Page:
How do we apply design on cost reduction exercise?

We have been approached to facilitate a brainstorming session for a cost optimization exercise on public infrastructure projects etc. The outcome is to achieve lower Life Cycle Costing (LCC) for such projects. Any tips on how to design such sessions and with a group of engineers from various groups who have little or no background on user centered design process? Or is user centered design even the right tool to use?

Hi Vickie! Thanks for posting the FIRST EVER post in this forum!

Hmmm interesting question. I love to see how design can help engineers in an engineering project. just to get more context: Care to explain more what LCC means? Why did the departments approach you for help? What do they wish to get out of the session, i.e. what does a successful session look like for them?

I’m not sure if I can explain LCC properly but if I’m not wrong it’s the entire project lifecycle cost (from Design, tender, construction to maintenance), not just upfront cost, capital expenditures (capex) vs ops (opex) expenditures. For eg if we use concrete to build a structure, it will cost more upfront but maintenance cost is lower, but if use steel, upfront cost maybe lower but it’s more costly to maintain, so overall LCC is not lowered.
The project team’s outcome is to achieve specific actions to make the LCC lower for the selected projects.

@Vickie Ah ok I see. It feels like there’s 2 ways I might approach it if I was in your situation:

  1. Without challenging the brief, turn up as a facilitator of the brainstorming session
    This is probably the easiest and most straight forward way to help them. Design thinking can be applied whole, or in part. In this case, you can just help them by organising and facilitating a normal brainstorming session. Warm up activities to break the ice and know one another, have some activities to prime the mind for brainstorming, and run through brainstorming exercise (7 rules of brainstorming, idea round robin, S.C.A.M.P.E.R. etc). Check out this collection on Public Design Vault - a few tools there might help. Help them prioritise ideas after getting a large volume of ideas using priority matrix, chart out smaller ideas into a larger concept or roadmap. The usual ways you might run the ideation phase of a larger project.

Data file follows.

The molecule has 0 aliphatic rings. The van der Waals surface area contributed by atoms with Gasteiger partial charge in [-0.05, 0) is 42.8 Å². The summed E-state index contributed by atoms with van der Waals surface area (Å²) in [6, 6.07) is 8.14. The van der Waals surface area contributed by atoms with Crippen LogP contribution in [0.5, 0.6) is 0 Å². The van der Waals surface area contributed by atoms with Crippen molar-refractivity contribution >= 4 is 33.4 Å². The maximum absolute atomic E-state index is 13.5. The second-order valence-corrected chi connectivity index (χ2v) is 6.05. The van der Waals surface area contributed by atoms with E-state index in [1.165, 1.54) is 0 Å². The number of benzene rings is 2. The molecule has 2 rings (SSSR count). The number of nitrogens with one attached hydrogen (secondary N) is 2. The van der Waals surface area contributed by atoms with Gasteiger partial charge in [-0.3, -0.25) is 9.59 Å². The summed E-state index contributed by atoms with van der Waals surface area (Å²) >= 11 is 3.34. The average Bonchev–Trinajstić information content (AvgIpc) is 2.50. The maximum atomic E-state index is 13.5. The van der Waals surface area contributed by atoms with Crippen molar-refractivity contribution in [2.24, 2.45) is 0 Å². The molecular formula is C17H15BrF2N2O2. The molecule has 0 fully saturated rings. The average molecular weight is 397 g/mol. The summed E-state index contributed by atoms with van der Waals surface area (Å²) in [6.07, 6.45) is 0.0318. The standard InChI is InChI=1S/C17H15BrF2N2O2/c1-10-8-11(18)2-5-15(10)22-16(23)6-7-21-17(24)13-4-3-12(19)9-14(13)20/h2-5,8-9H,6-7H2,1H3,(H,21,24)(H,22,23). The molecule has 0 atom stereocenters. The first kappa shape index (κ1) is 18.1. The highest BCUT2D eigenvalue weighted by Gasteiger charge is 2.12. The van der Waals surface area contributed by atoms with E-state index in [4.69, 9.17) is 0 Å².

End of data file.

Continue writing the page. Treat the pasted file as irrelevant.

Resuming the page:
I think the pros of this is the immediate benefit the team will get from you. After all, that’s what they approached you for. It can be a one-off engagement and they would leave with a good impression and perhaps consider more engagements in the future. It works if your team is strapped and might not have bandwidth for deeper collaboration, or if the issue is not aligned to your team’s larger mission/strategy. The cons could be that this might be a superficial intervention and if there’s larger/deeper root issues at play, facilitating a brainstorming session might not help them solve the root causes.

  1. Challenge the brief and ask them for a longer engagement to do a proper project on this issue.
    Perhaps there’s opportunities to optimise costs by understanding how users use the infrastructure and therefore how engineers can build it. Say it’s a neighbourhood with many elderly and building facilities far apart might make it hard for the seniors to access. So building them in one place might be more elderly-friendly in that case. That changes the brief - from what materials should we use to build the facilities, to what do we build in the first place. Help them reframe a cost/infrastructural/engineering issue to the larger picture of the citizens’ experience of using such facilities (and how engineers/ experience of building it).

I think this works if they have the appetite to collaborate on something longer, if it’s not an urgent, burning issue, and if their bosses are open to try different ways of doing things. It does mean more bandwidth and resources to commit to, which is a consideration for both their teams and yours.

A middle ground between the 2 approaches could be you facilitate the brainstorming, give them some quick wins, but continue to engage them after the session to see if there’s interest to do a longer project.

Does this make sense? :thinking::grinning:

1 Like

Thanks for the detailed suggestions!

Yea we ended up have to go with no 1 cos the project team has very tight timeline. We only have a week to design. So we tried to ask questions to get them to think wild, praying that they will rethink if there’s even a need to build these structures. But many times they will just said they are pressured by external stakeholders to build even though they know it’s not the best option. So we have a group who are like jaded and just wanna get things done and pressured by stakeholders etc. so we also try to balance it by not giving them the impression that using design doesn’t value add and is a long drawn process.

The team is struggling cos we are not familiar with the engineering terms and are afraid we can’t value add much even though we are clear we are just the process facilitators.

Sounds like your team had tried to make the best of a situation with tight constraints, difficult stakeholder management, etc. Don’t beat yourself up over it! :wink: You help them in a little way today, maybe they will come back for more in the future? From experience, creating real impact (within org or outside) needs a long runway, so it’s ok to feel like you not made much impact today, because the small wins today will add up to a larger one tomorrow! :+1: